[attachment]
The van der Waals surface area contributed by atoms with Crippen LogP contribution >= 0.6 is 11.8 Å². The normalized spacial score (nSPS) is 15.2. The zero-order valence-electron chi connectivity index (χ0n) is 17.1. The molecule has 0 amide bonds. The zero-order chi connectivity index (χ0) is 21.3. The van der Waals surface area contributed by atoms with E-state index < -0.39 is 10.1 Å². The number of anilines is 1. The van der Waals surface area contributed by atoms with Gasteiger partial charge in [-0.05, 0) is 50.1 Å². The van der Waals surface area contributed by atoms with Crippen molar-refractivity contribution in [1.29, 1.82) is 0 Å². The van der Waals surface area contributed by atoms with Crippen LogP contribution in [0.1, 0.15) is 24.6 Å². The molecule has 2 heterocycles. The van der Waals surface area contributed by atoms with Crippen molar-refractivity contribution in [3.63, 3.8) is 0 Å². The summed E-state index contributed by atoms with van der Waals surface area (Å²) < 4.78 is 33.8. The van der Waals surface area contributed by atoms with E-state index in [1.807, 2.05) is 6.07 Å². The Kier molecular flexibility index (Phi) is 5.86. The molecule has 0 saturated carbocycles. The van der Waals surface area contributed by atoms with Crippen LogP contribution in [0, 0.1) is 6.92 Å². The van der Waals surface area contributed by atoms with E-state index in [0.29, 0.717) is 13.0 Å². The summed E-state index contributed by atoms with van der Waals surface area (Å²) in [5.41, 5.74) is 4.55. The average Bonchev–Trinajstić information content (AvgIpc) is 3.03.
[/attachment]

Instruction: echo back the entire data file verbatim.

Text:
The van der Waals surface area contributed by atoms with Crippen LogP contribution >= 0.6 is 11.8 Å². The normalized spacial score (nSPS) is 15.2. The zero-order valence-electron chi connectivity index (χ0n) is 17.1. The molecule has 0 amide bonds. The zero-order chi connectivity index (χ0) is 21.3. The van der Waals surface area contributed by atoms with E-state index < -0.39 is 10.1 Å². The number of anilines is 1. The van der Waals surface area contributed by atoms with Gasteiger partial charge in [-0.05, 0) is 50.1 Å². The van der Waals surface area contributed by atoms with Crippen molar-refractivity contribution in [1.29, 1.82) is 0 Å². The van der Waals surface area contributed by atoms with Crippen LogP contribution in [0.1, 0.15) is 24.6 Å². The molecule has 2 heterocycles. The van der Waals surface area contributed by atoms with Crippen molar-refractivity contribution in [3.63, 3.8) is 0 Å². The summed E-state index contributed by atoms with van der Waals surface area (Å²) < 4.78 is 33.8. The van der Waals surface area contributed by atoms with E-state index in [1.807, 2.05) is 6.07 Å². The Kier molecular flexibility index (Phi) is 5.86. The molecule has 0 saturated carbocycles. The van der Waals surface area contributed by atoms with Crippen LogP contribution in [0, 0.1) is 6.92 Å². The van der Waals surface area contributed by atoms with E-state index in [0.29, 0.717) is 13.0 Å². The summed E-state index contributed by atoms with van der Waals surface area (Å²) in [5.41, 5.74) is 4.55. The average Bonchev–Trinajstić information content (AvgIpc) is 3.03.